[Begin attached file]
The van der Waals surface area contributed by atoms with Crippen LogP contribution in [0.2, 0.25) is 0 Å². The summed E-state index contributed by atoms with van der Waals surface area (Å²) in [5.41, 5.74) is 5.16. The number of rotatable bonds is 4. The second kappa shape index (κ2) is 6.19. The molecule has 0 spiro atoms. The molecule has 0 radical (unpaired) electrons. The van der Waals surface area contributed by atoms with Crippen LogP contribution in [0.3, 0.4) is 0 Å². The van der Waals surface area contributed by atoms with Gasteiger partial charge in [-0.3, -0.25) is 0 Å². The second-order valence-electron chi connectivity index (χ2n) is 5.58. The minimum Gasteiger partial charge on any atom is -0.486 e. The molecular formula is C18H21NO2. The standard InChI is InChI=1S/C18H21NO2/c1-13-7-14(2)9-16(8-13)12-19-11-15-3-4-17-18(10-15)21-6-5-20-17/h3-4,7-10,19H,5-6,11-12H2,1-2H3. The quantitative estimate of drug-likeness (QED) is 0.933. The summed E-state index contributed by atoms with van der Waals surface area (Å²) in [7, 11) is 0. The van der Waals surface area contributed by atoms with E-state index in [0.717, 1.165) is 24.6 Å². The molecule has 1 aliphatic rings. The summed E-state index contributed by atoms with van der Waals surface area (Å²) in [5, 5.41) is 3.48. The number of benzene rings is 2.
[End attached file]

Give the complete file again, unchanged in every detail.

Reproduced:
The van der Waals surface area contributed by atoms with Crippen LogP contribution in [0.2, 0.25) is 0 Å². The summed E-state index contributed by atoms with van der Waals surface area (Å²) in [5.41, 5.74) is 5.16. The number of rotatable bonds is 4. The second kappa shape index (κ2) is 6.19. The molecule has 0 spiro atoms. The molecule has 0 radical (unpaired) electrons. The van der Waals surface area contributed by atoms with Crippen LogP contribution in [0.3, 0.4) is 0 Å². The van der Waals surface area contributed by atoms with Gasteiger partial charge in [-0.3, -0.25) is 0 Å². The second-order valence-electron chi connectivity index (χ2n) is 5.58. The minimum Gasteiger partial charge on any atom is -0.486 e. The molecular formula is C18H21NO2. The standard InChI is InChI=1S/C18H21NO2/c1-13-7-14(2)9-16(8-13)12-19-11-15-3-4-17-18(10-15)21-6-5-20-17/h3-4,7-10,19H,5-6,11-12H2,1-2H3. The quantitative estimate of drug-likeness (QED) is 0.933. The summed E-state index contributed by atoms with van der Waals surface area (Å²) in [7, 11) is 0. The van der Waals surface area contributed by atoms with E-state index in [0.717, 1.165) is 24.6 Å². The molecule has 1 aliphatic rings. The summed E-state index contributed by atoms with van der Waals surface area (Å²) in [5, 5.41) is 3.48. The number of benzene rings is 2.